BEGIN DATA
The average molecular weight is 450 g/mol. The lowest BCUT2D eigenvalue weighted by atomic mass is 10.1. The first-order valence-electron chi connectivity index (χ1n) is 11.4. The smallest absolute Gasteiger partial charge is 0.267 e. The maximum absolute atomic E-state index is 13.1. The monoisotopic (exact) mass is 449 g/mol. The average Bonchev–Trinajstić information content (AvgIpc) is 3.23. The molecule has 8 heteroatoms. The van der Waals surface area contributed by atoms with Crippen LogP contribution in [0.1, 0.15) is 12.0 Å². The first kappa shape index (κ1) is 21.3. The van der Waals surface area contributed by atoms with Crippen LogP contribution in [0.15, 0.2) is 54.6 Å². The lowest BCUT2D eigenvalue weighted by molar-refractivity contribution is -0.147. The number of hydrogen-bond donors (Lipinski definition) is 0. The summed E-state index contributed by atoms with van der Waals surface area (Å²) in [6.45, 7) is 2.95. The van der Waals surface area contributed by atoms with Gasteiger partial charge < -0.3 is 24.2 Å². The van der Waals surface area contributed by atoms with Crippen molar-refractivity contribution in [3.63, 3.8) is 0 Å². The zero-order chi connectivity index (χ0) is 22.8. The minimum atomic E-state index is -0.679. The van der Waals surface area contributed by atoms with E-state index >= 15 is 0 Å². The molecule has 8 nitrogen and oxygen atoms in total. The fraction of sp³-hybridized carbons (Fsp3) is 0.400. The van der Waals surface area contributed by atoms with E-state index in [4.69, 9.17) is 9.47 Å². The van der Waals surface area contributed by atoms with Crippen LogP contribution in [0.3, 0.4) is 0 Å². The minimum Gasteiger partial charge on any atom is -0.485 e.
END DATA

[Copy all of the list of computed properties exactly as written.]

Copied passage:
The average molecular weight is 450 g/mol. The lowest BCUT2D eigenvalue weighted by atomic mass is 10.1. The first-order valence-electron chi connectivity index (χ1n) is 11.4. The smallest absolute Gasteiger partial charge is 0.267 e. The maximum absolute atomic E-state index is 13.1. The monoisotopic (exact) mass is 449 g/mol. The average Bonchev–Trinajstić information content (AvgIpc) is 3.23. The molecule has 8 heteroatoms. The van der Waals surface area contributed by atoms with Crippen LogP contribution in [0.1, 0.15) is 12.0 Å². The first kappa shape index (κ1) is 21.3. The van der Waals surface area contributed by atoms with Crippen LogP contribution in [0.15, 0.2) is 54.6 Å². The lowest BCUT2D eigenvalue weighted by molar-refractivity contribution is -0.147. The number of hydrogen-bond donors (Lipinski definition) is 0. The summed E-state index contributed by atoms with van der Waals surface area (Å²) in [6.45, 7) is 2.95. The van der Waals surface area contributed by atoms with Gasteiger partial charge < -0.3 is 24.2 Å². The van der Waals surface area contributed by atoms with Crippen molar-refractivity contribution in [3.63, 3.8) is 0 Å². The zero-order chi connectivity index (χ0) is 22.8. The minimum atomic E-state index is -0.679. The van der Waals surface area contributed by atoms with E-state index >= 15 is 0 Å². The molecule has 8 nitrogen and oxygen atoms in total. The fraction of sp³-hybridized carbons (Fsp3) is 0.400. The van der Waals surface area contributed by atoms with E-state index in [4.69, 9.17) is 9.47 Å². The van der Waals surface area contributed by atoms with Crippen LogP contribution in [0.3, 0.4) is 0 Å². The minimum Gasteiger partial charge on any atom is -0.485 e.